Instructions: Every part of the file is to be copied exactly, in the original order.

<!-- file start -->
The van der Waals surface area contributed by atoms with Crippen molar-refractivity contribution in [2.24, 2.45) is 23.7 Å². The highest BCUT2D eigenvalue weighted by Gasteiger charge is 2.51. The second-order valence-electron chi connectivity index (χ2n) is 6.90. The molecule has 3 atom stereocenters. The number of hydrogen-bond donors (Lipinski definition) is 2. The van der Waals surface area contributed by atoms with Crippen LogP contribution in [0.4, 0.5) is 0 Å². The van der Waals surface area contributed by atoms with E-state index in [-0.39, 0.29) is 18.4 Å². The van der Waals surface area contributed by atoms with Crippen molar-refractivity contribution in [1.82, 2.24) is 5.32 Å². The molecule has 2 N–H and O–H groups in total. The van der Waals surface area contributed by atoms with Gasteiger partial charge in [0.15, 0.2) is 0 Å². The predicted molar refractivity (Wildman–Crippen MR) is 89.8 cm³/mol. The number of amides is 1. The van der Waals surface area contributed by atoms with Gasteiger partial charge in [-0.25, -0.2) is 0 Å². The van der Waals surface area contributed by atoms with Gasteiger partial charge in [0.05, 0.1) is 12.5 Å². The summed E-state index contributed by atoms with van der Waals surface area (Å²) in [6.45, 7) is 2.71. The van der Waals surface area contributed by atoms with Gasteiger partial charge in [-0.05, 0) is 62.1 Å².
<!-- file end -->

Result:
The van der Waals surface area contributed by atoms with Crippen molar-refractivity contribution in [2.24, 2.45) is 23.7 Å². The highest BCUT2D eigenvalue weighted by Gasteiger charge is 2.51. The second-order valence-electron chi connectivity index (χ2n) is 6.90. The molecule has 3 atom stereocenters. The number of hydrogen-bond donors (Lipinski definition) is 2. The van der Waals surface area contributed by atoms with Crippen LogP contribution in [0.4, 0.5) is 0 Å². The van der Waals surface area contributed by atoms with E-state index in [-0.39, 0.29) is 18.4 Å². The van der Waals surface area contributed by atoms with Crippen molar-refractivity contribution in [1.82, 2.24) is 5.32 Å². The molecule has 2 N–H and O–H groups in total. The van der Waals surface area contributed by atoms with Gasteiger partial charge in [0.15, 0.2) is 0 Å². The predicted molar refractivity (Wildman–Crippen MR) is 89.8 cm³/mol. The number of amides is 1. The van der Waals surface area contributed by atoms with Gasteiger partial charge in [-0.25, -0.2) is 0 Å². The van der Waals surface area contributed by atoms with Gasteiger partial charge in [0.05, 0.1) is 12.5 Å². The summed E-state index contributed by atoms with van der Waals surface area (Å²) in [6.45, 7) is 2.71. The van der Waals surface area contributed by atoms with Gasteiger partial charge in [-0.05, 0) is 62.1 Å².